This is an excellent article and the work on self-examining systems is fascinating. I look forward to hearing more about that.
I find the “confidence” ascribed to AI s often misunderstood by potential consumers of AI/intelligent systems. The software itself is neither ‘confident’ nor ‘uncertain’, is it simple returning a result. The measure of confidence, as in an image being of a dolphin or not, is not the software’s certainty, rather it is an assessment of the validity of the algorithm given the parameters and structure provided in that case. Software can say that given certain observations, specific relationships can be inferred. For example a particular arrangement of pixel values in an image should be associated with the label dolphin. The human user is the one who has confidence, or not, in the approach.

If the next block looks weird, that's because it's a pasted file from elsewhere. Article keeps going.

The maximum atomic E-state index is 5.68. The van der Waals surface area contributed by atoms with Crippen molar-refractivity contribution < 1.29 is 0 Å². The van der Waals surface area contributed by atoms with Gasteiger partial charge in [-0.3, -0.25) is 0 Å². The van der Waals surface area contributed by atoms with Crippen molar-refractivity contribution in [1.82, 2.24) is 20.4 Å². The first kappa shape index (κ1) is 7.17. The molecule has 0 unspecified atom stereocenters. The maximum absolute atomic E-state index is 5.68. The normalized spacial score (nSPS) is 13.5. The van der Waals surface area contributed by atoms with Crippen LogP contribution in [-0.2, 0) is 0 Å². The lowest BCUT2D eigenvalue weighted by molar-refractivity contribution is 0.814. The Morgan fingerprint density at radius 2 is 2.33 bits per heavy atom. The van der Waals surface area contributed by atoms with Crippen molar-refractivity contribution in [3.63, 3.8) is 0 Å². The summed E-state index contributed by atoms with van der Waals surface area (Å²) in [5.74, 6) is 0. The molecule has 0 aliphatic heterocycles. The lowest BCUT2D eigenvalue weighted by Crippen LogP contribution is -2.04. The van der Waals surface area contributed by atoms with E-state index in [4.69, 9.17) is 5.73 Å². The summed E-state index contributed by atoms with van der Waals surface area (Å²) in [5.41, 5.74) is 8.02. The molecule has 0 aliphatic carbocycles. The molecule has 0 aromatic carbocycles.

Confidence, a word derived from the same root as fidelity, implies the consumer of the information sees some truth about the characteristics being considered. Current ‘AI’ systems cannot judge the fidelity of a result as they has limited ways of comparing the perceived truth to any other truth, other than information that they are given.
Confidence as it is used to describe the results of an AI algorithm has to do with how well aspects of the current observation can be mapped and rectified to past observations or rules.
Confidence as interpreted in a human context is more about projecting inferences from one context to another. The real danger is falling into the trap of not realising how small our experience base is and be falsely confident.
While both useful these are not the same thing. Knowing what you don’t know is important.